The building and plumbing reforms also aim to transform the way the ABCB works, with a view to allowing it to concentrate more on its ‘gatekeeper’ role as a developer and custodian of uniform building regulation. This includes removing incentives for routine amendments to the NCC.
Whilst these reforms are to be delivered over a number of years, the ABCB will continue to engage with and keep industry informed during the implementation of the reform agenda.
The combination of reforms can be summed up pretty well with the phrase ‘less is more’ – a point that’s very well illustrated in the following table:
Frequently asked questions
Q: What is the NCC?
A: The National Construction Code (NCC) is an initiative of the Council of Australian Governments (COAG) developed to incorporate all on-site construction requirements into a single code. The NCC comprises the Building Code of Australia (BCA), as Volume One and Two; and the Plumbing Code of Australia (PCA), as Volume Three.
How to access the NCC
Q: Can I get free access to the 2014 NCC immediately?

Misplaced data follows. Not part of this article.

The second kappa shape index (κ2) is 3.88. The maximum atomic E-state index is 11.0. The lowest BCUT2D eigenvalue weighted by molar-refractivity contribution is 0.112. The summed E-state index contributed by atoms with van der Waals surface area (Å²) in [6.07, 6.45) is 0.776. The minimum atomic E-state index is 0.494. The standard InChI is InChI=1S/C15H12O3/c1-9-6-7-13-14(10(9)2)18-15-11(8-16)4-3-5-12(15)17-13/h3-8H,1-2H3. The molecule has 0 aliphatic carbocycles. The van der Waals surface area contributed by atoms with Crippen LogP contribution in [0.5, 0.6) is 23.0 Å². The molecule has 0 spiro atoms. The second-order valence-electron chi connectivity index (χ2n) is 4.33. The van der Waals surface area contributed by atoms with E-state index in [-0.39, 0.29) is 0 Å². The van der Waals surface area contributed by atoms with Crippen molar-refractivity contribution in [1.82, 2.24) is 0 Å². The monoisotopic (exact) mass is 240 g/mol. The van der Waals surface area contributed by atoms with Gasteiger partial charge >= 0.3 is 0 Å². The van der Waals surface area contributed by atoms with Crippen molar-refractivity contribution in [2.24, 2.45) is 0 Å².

A: No. The decision to provide free online access to the NCC commences with NCC 2015. The NCC 2014 will be in effect until 30 April 2015, and will still be available for purchase until that date.
Q: Can I still buy a hard copy of NCC 2014?
A: Yes – you can buy hard copies of the NCC 2014 from the ABCB online shop until it’s replaced by NCC 2015 on 1 May 2015.
Q: How will I get access to the free online NCC 2015? When can I register?
A: You’ll be able to pre-register from 1 December 2014 by visiting the ABCB website and following the link on the homepage. Registrations will be for individuals only; there won’t be any shared access for organisations. Each registration will have its own unique login details for each user.